Third, the platform technology used to produce oligo drugs is readily scalable and can be applied to the synthesis of any sequence of nucleotide residues. The same piece of equipment can be used to synthesize any number of oligo drugs. Once a production facility is properly configured, it can be used to manufacture many different sequences, significantly reducing the capital investment risk.

Small Molecule or Biologic?

Based on their nature, oligonucleotide drugs pose several different challenges, from manufacturing needs to regulatory uncertainty. Their size falls between that of small- and large-molecule drug substances. This quandary raises questions about their classification, even for regulators. More clarification in this regard is expected as greater numbers of oligo drugs graduate from the clinic to the market.

Other questions are related to manufacturing processes and facility needs. Oligonucleotide APIs are made using synthetic chemistry, but they are genetic sequences that are ultimately formulated as sterile injectable products. Upstream chemical processing conditions prevent microbial contamination through synthesis and initial purification, but, during downstream processing, migration from solvent to aqueous solutions occurs, eventually requiring sterile formulation and fill-finish operations like those seen in a typical mAb manufacturing plant.

Chemical Synthesis to Parenteral Manufacturing

Manufacturing plants for the production of oligonucleotide drugs must be carefully designed to address the very different needs of the upstream and downstream unit operations.

In the oligonucleotide synthesizer, the drug substance is synthesized on a solid support similar to chromatographic media in a synthesis column. The synthesis proceeds via a repeated sequence of reactions, resulting in growth of the chain of modified nucleotides. These reactions involve the use of several thousand liters of flammable solvent (primarily acetonitrile and toluene) per kilogram of drug substance produced.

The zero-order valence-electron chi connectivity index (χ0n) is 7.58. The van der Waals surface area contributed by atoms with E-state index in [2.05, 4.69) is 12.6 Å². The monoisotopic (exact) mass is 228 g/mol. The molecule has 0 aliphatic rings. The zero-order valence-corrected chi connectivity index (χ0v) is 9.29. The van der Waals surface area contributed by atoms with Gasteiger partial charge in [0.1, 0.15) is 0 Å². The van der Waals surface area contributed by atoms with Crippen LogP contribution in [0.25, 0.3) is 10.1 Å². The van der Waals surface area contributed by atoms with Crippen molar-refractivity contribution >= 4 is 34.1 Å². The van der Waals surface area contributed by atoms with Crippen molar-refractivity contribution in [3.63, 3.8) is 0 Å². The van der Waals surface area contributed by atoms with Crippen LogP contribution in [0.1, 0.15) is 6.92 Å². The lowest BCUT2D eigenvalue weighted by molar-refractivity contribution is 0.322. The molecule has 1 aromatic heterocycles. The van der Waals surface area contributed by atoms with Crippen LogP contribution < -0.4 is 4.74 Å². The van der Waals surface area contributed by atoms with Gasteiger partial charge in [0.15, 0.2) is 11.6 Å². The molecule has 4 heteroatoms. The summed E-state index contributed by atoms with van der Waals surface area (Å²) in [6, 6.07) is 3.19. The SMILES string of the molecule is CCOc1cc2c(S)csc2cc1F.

Once the sequence is complete, the oligonucleotide is cleaved from the solid support and subjected to further deprotection reactions. The cleavage and deprotection steps are performed using concentrated ammonia; operators must be protected from exposure to this reagent.

Because oligonucleotide synthesis involves the use of a platform technology, the upstream operations are similar regardless of the sequence of nucleotides incorporated into the drug substance. The same is not necessarily true for downstream processing. There are a number of different purification steps, the implementation of which varies from one drug manufacturer to another. Methods commonly seen in biologics, like chromatography and ultrafiltration/diafiltration, are used. Common chemical processing methods, such as solvent extraction and vacuum concentration, are also employed.

The oligonucleotide is often maintained in an alcohol solution or a mixture of organic solvent and water until the final stages of the purification process to reduce the risk of microbial contamination. In addition, although most oligos are stable at room temperature, the current practice is to lyophilize (freeze-dry) the drug substance before formulation. Formulation and fill-finish operations are analogous to those used for other types of sterile parenteral products.